In the past two decades, the PC has been witness to a serious change in the way the public accepted its presence.  What was once reserved for a very small percentage of the population has now become increasingly commonplace.  Just two years ago there were 43 million adults with Internet access in the United States, and today there are well over 100 million.  Back then only 35% of US households had at least one computer in them, and as you can guess, that number has increased dramatically as the computer becomes more of a home appliance and less of a feared bit of technology.

With this welcome adoption of the computer and in our case, the PC, has come a number of applications that the PC hadn’t seen prior to this recent boom in public acceptance.  While continuing to be a tool for the professionals in virtually all conceivable fields, the PC has also taken on an alter ego, a home entertainment appliance, much like the TVs, game consoles and VCRs that had previously held that market to themselves. 

By entering this market, the PC was destined to take on some of the features that its relatives in the home entertainment industry have boasted for quite some time.  We saw the introduction of TV tuner cards so you could watch TV on your PC, and let’s not forget about the advent of powerful 3D graphics accelerators that would pave the way for a gaming revolution on the PC.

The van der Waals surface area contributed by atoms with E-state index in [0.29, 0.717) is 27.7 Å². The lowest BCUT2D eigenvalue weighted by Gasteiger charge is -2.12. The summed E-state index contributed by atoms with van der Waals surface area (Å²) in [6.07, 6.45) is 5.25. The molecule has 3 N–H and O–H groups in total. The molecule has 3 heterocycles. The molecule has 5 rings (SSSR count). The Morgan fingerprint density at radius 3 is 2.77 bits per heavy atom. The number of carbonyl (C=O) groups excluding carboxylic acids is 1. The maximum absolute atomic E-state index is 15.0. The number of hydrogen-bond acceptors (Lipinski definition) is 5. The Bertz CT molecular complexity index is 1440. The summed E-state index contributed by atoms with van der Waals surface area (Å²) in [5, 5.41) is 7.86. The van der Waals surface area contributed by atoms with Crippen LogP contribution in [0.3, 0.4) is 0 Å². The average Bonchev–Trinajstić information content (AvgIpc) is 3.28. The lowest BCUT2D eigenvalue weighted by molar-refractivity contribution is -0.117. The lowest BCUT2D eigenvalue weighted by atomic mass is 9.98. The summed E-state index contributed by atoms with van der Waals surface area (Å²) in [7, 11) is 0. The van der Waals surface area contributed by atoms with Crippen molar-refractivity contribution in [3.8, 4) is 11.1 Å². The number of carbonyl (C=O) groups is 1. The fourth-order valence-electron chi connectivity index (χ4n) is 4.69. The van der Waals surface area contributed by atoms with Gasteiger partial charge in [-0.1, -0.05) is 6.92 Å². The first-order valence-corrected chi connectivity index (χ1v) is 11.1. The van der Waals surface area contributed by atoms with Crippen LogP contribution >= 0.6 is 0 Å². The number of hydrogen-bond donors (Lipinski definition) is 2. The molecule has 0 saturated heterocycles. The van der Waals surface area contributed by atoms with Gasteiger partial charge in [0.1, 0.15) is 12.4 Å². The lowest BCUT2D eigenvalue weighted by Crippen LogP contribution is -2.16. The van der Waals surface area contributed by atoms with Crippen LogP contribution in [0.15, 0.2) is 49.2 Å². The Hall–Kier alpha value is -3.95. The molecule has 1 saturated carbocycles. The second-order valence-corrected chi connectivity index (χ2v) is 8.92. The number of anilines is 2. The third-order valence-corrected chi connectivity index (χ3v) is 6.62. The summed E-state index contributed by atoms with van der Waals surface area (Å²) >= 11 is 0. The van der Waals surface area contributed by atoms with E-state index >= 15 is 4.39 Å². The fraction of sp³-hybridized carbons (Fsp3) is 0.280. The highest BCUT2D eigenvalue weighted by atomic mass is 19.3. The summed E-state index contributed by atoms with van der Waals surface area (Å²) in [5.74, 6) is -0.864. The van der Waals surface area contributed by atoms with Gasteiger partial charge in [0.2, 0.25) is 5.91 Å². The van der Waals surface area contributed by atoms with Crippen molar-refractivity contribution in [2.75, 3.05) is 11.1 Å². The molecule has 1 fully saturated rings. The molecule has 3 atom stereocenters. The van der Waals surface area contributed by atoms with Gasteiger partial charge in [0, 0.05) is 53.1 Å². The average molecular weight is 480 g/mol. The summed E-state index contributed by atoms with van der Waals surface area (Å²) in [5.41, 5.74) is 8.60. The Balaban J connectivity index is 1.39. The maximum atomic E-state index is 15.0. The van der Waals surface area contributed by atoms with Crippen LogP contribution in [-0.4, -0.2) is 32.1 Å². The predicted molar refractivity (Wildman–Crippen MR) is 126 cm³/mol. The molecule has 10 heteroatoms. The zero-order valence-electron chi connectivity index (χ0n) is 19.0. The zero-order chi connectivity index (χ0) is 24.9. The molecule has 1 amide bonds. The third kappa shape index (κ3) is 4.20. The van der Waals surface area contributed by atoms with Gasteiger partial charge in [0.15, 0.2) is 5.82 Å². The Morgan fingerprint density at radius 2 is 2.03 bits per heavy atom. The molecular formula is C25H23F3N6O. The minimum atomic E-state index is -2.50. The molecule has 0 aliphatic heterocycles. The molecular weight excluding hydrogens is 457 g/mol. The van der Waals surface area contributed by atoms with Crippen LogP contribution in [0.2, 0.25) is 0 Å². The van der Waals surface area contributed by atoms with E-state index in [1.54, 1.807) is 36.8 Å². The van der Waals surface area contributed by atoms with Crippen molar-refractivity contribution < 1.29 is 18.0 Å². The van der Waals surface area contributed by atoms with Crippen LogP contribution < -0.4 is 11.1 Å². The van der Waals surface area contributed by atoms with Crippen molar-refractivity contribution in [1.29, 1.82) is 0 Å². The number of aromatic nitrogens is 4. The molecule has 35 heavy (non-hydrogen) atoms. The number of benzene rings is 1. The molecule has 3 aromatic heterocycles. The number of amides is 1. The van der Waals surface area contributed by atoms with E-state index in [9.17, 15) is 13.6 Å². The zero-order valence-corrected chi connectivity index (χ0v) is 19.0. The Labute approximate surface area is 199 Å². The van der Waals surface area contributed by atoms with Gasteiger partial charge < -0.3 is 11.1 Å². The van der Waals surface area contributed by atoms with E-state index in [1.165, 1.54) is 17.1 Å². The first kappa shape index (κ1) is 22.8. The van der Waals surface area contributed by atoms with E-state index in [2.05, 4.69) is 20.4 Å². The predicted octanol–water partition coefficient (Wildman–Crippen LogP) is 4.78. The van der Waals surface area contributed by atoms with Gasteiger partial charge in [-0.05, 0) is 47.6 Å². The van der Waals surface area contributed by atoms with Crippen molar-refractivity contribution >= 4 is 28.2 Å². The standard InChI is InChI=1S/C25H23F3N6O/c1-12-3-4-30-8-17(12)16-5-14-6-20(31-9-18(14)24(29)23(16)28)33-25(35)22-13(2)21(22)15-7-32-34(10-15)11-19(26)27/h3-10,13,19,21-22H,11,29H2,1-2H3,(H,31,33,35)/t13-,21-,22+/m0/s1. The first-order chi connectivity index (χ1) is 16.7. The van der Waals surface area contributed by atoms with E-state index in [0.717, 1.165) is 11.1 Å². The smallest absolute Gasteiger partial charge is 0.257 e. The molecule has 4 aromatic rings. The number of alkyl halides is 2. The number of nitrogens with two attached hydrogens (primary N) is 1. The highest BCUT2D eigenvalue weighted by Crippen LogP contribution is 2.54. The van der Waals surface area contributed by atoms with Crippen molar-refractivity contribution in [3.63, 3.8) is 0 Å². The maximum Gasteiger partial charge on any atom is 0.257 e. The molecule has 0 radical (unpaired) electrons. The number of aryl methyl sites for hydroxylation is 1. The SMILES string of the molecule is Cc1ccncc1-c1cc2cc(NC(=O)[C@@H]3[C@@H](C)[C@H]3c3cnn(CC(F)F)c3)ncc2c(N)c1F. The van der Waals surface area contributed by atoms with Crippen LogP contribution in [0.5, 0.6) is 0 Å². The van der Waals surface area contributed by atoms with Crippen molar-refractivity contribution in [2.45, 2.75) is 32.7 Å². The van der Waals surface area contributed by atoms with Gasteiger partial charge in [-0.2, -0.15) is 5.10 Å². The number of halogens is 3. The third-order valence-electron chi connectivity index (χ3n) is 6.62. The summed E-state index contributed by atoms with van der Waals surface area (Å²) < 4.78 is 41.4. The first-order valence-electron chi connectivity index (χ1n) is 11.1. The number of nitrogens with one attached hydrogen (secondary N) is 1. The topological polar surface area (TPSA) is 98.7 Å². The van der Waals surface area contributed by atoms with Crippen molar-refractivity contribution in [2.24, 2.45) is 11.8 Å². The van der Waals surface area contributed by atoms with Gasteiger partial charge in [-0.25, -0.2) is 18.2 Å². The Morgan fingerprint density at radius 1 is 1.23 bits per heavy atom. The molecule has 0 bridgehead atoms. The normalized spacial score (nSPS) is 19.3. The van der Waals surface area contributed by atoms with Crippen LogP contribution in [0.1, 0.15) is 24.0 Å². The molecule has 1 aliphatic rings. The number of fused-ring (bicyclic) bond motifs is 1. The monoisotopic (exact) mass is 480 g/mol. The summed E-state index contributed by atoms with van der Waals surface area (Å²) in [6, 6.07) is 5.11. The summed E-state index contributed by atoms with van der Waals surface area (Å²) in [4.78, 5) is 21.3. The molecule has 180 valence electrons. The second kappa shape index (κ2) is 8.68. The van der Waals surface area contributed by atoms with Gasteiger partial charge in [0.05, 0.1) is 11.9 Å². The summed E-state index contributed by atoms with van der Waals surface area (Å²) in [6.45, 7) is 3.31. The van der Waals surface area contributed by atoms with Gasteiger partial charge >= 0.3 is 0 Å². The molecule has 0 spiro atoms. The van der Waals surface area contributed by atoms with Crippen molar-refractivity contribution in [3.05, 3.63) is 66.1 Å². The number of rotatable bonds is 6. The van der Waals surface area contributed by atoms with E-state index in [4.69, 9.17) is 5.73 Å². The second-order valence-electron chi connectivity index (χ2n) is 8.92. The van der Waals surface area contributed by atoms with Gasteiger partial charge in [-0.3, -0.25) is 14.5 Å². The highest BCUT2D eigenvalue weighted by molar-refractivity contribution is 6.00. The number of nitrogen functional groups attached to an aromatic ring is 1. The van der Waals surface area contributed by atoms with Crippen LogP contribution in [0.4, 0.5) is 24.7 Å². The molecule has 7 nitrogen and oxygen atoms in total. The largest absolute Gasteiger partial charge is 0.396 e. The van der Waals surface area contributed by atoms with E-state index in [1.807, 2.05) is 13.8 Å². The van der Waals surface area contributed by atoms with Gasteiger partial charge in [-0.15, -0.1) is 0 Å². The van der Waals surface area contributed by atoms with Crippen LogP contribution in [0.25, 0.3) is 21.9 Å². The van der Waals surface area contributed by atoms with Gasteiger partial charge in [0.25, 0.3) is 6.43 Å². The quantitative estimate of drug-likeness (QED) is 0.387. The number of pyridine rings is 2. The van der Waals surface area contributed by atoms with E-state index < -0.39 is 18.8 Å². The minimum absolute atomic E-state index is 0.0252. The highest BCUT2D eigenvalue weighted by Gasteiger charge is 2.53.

While all of this was going on, the assimilation of yet another technology into the home entertainment industry was taking place.  Once called the Digital Video Disc or Digital Versatile Disc, the DVD started to become the perfect addition to any home theatre collection.  Destined to replace the VCR as the ideal playback medium because of its high capacity and long lasting nature as a medium, the DVD was also set on a crash course with the PC. 

DVD meets the PC
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